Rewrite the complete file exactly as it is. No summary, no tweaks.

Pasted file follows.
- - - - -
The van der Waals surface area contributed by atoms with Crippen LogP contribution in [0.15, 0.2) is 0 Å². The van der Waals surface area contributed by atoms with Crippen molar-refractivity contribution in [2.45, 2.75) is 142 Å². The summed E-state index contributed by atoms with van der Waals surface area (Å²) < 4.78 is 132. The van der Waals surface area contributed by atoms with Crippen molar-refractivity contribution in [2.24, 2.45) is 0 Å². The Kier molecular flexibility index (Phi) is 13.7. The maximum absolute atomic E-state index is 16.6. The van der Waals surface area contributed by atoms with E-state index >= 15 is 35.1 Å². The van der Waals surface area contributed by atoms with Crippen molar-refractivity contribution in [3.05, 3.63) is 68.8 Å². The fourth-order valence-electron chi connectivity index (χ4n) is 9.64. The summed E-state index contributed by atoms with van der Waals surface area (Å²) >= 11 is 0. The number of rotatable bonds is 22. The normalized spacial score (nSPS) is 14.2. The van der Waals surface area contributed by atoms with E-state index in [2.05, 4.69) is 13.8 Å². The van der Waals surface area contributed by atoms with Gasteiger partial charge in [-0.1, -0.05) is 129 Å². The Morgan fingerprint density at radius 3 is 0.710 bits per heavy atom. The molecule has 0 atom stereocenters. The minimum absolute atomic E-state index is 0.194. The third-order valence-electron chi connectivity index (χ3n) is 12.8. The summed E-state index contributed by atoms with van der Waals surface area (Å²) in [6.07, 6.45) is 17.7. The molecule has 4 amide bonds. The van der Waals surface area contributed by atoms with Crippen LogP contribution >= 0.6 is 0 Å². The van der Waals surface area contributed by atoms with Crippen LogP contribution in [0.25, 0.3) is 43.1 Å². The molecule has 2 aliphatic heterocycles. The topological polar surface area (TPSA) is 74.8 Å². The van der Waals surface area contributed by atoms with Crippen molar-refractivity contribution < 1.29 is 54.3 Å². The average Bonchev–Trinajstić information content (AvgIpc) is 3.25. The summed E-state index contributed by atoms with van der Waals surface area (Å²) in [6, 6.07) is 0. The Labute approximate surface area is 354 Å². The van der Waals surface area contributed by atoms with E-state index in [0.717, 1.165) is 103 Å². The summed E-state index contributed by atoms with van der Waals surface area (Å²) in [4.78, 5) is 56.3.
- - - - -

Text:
The van der Waals surface area contributed by atoms with Crippen LogP contribution in [0.15, 0.2) is 0 Å². The van der Waals surface area contributed by atoms with Crippen molar-refractivity contribution in [2.45, 2.75) is 142 Å². The summed E-state index contributed by atoms with van der Waals surface area (Å²) < 4.78 is 132. The van der Waals surface area contributed by atoms with Crippen molar-refractivity contribution in [2.24, 2.45) is 0 Å². The Kier molecular flexibility index (Phi) is 13.7. The maximum absolute atomic E-state index is 16.6. The van der Waals surface area contributed by atoms with E-state index >= 15 is 35.1 Å². The van der Waals surface area contributed by atoms with Crippen molar-refractivity contribution in [3.05, 3.63) is 68.8 Å². The fourth-order valence-electron chi connectivity index (χ4n) is 9.64. The summed E-state index contributed by atoms with van der Waals surface area (Å²) >= 11 is 0. The number of rotatable bonds is 22. The normalized spacial score (nSPS) is 14.2. The van der Waals surface area contributed by atoms with E-state index in [2.05, 4.69) is 13.8 Å². The van der Waals surface area contributed by atoms with Gasteiger partial charge in [-0.1, -0.05) is 129 Å². The Morgan fingerprint density at radius 3 is 0.710 bits per heavy atom. The molecule has 0 atom stereocenters. The minimum absolute atomic E-state index is 0.194. The third-order valence-electron chi connectivity index (χ3n) is 12.8. The summed E-state index contributed by atoms with van der Waals surface area (Å²) in [6.07, 6.45) is 17.7. The molecule has 4 amide bonds. The van der Waals surface area contributed by atoms with Crippen LogP contribution >= 0.6 is 0 Å². The van der Waals surface area contributed by atoms with Crippen LogP contribution in [0.25, 0.3) is 43.1 Å². The molecule has 2 aliphatic heterocycles. The topological polar surface area (TPSA) is 74.8 Å². The van der Waals surface area contributed by atoms with Crippen molar-refractivity contribution < 1.29 is 54.3 Å². The average Bonchev–Trinajstić information content (AvgIpc) is 3.25. The summed E-state index contributed by atoms with van der Waals surface area (Å²) in [6, 6.07) is 0. The Labute approximate surface area is 354 Å². The van der Waals surface area contributed by atoms with E-state index in [0.717, 1.165) is 103 Å². The summed E-state index contributed by atoms with van der Waals surface area (Å²) in [4.78, 5) is 56.3.